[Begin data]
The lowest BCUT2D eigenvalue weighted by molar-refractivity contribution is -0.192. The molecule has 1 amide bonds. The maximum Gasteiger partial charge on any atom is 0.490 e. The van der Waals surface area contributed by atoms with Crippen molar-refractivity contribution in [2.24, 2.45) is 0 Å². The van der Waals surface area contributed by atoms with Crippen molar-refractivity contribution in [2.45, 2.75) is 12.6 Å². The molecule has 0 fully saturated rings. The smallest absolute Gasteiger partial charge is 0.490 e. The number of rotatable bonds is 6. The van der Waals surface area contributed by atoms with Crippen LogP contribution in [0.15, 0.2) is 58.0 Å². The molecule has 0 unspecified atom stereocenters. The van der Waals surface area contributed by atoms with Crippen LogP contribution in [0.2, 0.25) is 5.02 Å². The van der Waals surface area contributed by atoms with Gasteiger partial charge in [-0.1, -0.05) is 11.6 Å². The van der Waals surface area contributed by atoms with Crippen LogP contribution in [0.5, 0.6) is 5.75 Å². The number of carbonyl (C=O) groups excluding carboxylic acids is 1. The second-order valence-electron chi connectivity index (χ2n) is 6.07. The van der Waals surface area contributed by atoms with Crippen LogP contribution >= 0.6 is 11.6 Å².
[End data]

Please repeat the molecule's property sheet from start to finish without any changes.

The lowest BCUT2D eigenvalue weighted by molar-refractivity contribution is -0.192. The molecule has 1 amide bonds. The maximum Gasteiger partial charge on any atom is 0.490 e. The van der Waals surface area contributed by atoms with Crippen molar-refractivity contribution in [2.24, 2.45) is 0 Å². The van der Waals surface area contributed by atoms with Crippen molar-refractivity contribution in [2.45, 2.75) is 12.6 Å². The molecule has 0 fully saturated rings. The smallest absolute Gasteiger partial charge is 0.490 e. The number of rotatable bonds is 6. The van der Waals surface area contributed by atoms with Crippen LogP contribution in [0.15, 0.2) is 58.0 Å². The molecule has 0 unspecified atom stereocenters. The van der Waals surface area contributed by atoms with Crippen LogP contribution in [0.2, 0.25) is 5.02 Å². The van der Waals surface area contributed by atoms with Gasteiger partial charge in [-0.1, -0.05) is 11.6 Å². The van der Waals surface area contributed by atoms with Crippen LogP contribution in [0.5, 0.6) is 5.75 Å². The number of carbonyl (C=O) groups excluding carboxylic acids is 1. The second-order valence-electron chi connectivity index (χ2n) is 6.07. The van der Waals surface area contributed by atoms with Crippen LogP contribution >= 0.6 is 11.6 Å².